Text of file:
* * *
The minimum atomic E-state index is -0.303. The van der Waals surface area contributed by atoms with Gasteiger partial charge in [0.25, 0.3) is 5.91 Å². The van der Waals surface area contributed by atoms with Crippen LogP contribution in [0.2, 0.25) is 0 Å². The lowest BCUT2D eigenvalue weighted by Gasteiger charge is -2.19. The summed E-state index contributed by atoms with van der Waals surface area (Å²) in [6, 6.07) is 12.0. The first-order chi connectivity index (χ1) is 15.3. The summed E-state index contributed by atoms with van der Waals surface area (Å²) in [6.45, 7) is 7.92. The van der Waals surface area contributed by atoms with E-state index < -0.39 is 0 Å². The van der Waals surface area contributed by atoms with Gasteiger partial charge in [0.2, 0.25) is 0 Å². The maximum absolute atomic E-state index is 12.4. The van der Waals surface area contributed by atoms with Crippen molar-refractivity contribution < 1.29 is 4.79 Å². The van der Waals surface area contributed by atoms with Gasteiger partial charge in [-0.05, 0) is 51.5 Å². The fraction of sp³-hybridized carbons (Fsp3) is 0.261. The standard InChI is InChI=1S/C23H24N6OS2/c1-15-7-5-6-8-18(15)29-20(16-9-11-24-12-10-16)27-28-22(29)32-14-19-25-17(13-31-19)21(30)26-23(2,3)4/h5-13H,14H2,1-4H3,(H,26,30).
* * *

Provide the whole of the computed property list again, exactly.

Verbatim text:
The minimum atomic E-state index is -0.303. The van der Waals surface area contributed by atoms with Gasteiger partial charge in [0.25, 0.3) is 5.91 Å². The van der Waals surface area contributed by atoms with Crippen LogP contribution in [0.2, 0.25) is 0 Å². The lowest BCUT2D eigenvalue weighted by Gasteiger charge is -2.19. The summed E-state index contributed by atoms with van der Waals surface area (Å²) in [6, 6.07) is 12.0. The first-order chi connectivity index (χ1) is 15.3. The summed E-state index contributed by atoms with van der Waals surface area (Å²) in [6.45, 7) is 7.92. The van der Waals surface area contributed by atoms with E-state index < -0.39 is 0 Å². The van der Waals surface area contributed by atoms with Gasteiger partial charge in [0.2, 0.25) is 0 Å². The maximum absolute atomic E-state index is 12.4. The van der Waals surface area contributed by atoms with Crippen molar-refractivity contribution < 1.29 is 4.79 Å². The van der Waals surface area contributed by atoms with Gasteiger partial charge in [-0.05, 0) is 51.5 Å². The fraction of sp³-hybridized carbons (Fsp3) is 0.261. The standard InChI is InChI=1S/C23H24N6OS2/c1-15-7-5-6-8-18(15)29-20(16-9-11-24-12-10-16)27-28-22(29)32-14-19-25-17(13-31-19)21(30)26-23(2,3)4/h5-13H,14H2,1-4H3,(H,26,30).